Now is the time of year when most families embark on an overly-ambitious trip or two. Our main goal as traveling parents is to preserve our sanity and that of our fellow captive travelers by avoiding at all costs the inevitable “are we there yets,” whining, squabbling, seat kicking…well, you get the idea.
Of course you could plug the kids into a DVD player or video game. Personally I believe that when traveling: if it works, then go for it! Forget your principles and opt for The Easy Way Out (Dramamine anyone? Just kidding!).
If you are of a more solid constitution however, and wish to travel in an unplugged (and unmedicated) fashion – or if the battery runs out, what should you do?
Well as the proud Mama of two great unplugged travelers and one terrible one, I wrote this post (Traveling Unplugged) last summer after surviving a four hour plane trip.
I am not trying to “cheat” by republishing a portion of it, but just like in my kids’ rooms, stuff gets buried in the blog after a while, you know what I mean? Hopefully it might give you some good ideas:
Originally written June 18th, 2007:
“My two oldest are now 5 and 6. They each pull their own little rolling suitcase packed with their activities, as well as a favorite stuffed animal or two. Note: I supervise the packing of the suitcase, or better yet, pack it for them when they are not there. This avoids us finding a suitcase full of rocks, scraps of paper, bits of string, and other “toys” that simply could not be left behind. I always try to include a few new “surprises.”
Here are some ideas that have worked for us:
An obvious choice. Try to pack lightweight, paperback books.
- A French knitter (easy for ages 5-6+ to do on their own – makes yarn “snakes” that can be coiled and sewn into various projects)
- Modeling clay (I squish one stick into a plastic Easter Egg which makes a great travel container)
- Wikki Stix (strings coated with wax, like candle wicks, can be bent into many different shapes)
- Travel-sized erasable drawing board (Magna Doodle for example)
- Pocket Etch-A-Sketch
- Don’t forget the plain old pad of paper and crayons.
- Are We There Yet
- Haba Story Telling Tin (children make up stories based on the picture cards they choose-very creative!)
- Also look for travel-sized editions of other favorite board games, there are many out there, you just have to search for them. Beware of games with too many small pieces to lose if you have young (or unreliable) children.
- Melissa & Doug Magnetic Farm Hide & Seek
- Smethport Magnetic Playboards (some examples are below, but search for “Smethport” at Amazon toys to see all the possibilities).
Choose toys that are small, light, and don’t have a lot of pieces to get lost.
- Lacing block
- Zip-lock bag full of hot wheels cars
- Peace Ring
- Piece of string or yarn (for Cat’s Cradle)
Creative Coloring Books:
I like to find coloring books that are not your typical stay within the lines type of activity.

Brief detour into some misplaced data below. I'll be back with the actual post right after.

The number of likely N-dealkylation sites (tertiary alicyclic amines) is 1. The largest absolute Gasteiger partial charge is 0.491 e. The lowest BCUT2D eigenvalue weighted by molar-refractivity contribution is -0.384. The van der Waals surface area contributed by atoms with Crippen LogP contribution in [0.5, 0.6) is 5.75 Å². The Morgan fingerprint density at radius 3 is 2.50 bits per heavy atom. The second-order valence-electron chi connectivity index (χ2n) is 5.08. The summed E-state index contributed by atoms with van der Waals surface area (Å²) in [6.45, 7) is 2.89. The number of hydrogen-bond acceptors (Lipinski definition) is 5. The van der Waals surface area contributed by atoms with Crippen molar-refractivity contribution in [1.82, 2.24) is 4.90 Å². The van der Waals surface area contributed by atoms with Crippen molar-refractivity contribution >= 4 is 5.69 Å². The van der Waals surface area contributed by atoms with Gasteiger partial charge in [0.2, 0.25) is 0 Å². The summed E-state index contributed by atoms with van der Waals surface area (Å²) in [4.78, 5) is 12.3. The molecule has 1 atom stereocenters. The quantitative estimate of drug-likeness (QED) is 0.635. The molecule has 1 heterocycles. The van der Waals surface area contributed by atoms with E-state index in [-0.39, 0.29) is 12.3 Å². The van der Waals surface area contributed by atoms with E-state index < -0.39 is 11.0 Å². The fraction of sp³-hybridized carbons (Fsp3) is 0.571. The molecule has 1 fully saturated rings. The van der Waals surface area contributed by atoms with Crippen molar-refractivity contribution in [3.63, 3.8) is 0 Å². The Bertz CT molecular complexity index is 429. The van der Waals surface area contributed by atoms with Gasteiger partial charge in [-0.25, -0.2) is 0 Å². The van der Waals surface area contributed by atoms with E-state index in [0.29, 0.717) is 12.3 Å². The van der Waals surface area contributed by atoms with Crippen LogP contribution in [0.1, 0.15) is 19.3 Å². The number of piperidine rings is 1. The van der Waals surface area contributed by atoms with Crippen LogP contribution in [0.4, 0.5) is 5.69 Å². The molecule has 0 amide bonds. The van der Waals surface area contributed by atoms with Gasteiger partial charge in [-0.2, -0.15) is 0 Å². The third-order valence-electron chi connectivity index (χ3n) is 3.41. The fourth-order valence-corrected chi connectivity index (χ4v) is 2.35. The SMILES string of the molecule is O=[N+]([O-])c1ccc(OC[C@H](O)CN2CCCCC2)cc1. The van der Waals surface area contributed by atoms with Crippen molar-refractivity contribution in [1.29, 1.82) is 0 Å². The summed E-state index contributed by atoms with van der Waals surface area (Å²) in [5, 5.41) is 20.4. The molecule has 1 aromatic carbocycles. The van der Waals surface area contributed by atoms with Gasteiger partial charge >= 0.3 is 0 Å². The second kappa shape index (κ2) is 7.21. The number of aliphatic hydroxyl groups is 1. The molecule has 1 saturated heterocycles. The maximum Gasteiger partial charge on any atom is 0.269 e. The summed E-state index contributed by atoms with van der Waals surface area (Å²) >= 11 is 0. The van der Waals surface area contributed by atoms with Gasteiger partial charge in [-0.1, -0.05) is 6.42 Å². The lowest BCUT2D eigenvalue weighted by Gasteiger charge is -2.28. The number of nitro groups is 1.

- The Anti-Coloring Book series is wonderful with suggestions for all kinds of imaginative possibilities.
- The Taro Gomi books are also very original but have a lot of pages so may be too big to pack easily.
- Here are also a few other suggestions for coloring books featuring abstract patterns that can be colored in many, many different ways.
Wipe Clean Board Books:
Tip: Stash away an airline cocktail napkin or two for wiping these off.
- Our favorite is the Look-Alikes series of books by Joan Steiner. These feature amazing, realistic photos in which the objects are almost always something else (sidewalks made of crackers or wheels made of buttons, etc.). Kids (and grown-ups too) enjoy looking through these books over and over as there is always something new to notice. It is also a fun activity to say to kids “I see a penny” and have them find it. You will tire of that game before they do! Of course there are also the well-known Where’s Waldo and I Spy books, but here are also some additional ones we like that are not so common:
Not fun for all kids, but my oldest loves this stuff!
- Flash cards
- Brain Quest
Learn Some Games Yourself!:
If you are really desperate, buy a book such as Car Games: 100 Games to Avoid “Are We There Yet?”. This book offers suggestions for over 100 fun games to play in the car, airplane, or even while camping or waiting in line for example (not all games rely on spotting license plates or signs). A fun book. Parents could learn a few of these games in order to provide timely distractions at critical moments!
As for traveling by air with 18 month-olds: my best piece of advice is grit your teeth and remember that you will never see any of those people again!”
Plus here are a few additional ideas from the comments to this post:
- a zip pencil case filled with canning ring lids for little ones, a disposable camera for use during the flight, a preflight gift of colored pencils and a little travel diary in a zippered pouch (from Wishy the Writer)
- a small wrapped present to be given hourly and a small snack surprise on the off half hour (Andamom)
- A bag of magnet shapes from the dollar store and a metal tin lid as a magnet board (“girlcarew”-sorry I can’t find your link!)
- A new toy for a new trip – pick one that is easy to transport but whose discovery will occupy for a while (Whymommy)
BONUS!!: an extra special Pilot Trick (since I am a pilot) –
When you have a screechy kind of child that you must take on a commercial airplane full of other people, sit as close to the engine as possible since that is the noisiest part of the plane. Screechy child=bad, lots of ambient noise to help drown it out=good.
What works for you? Good luck and happy travels!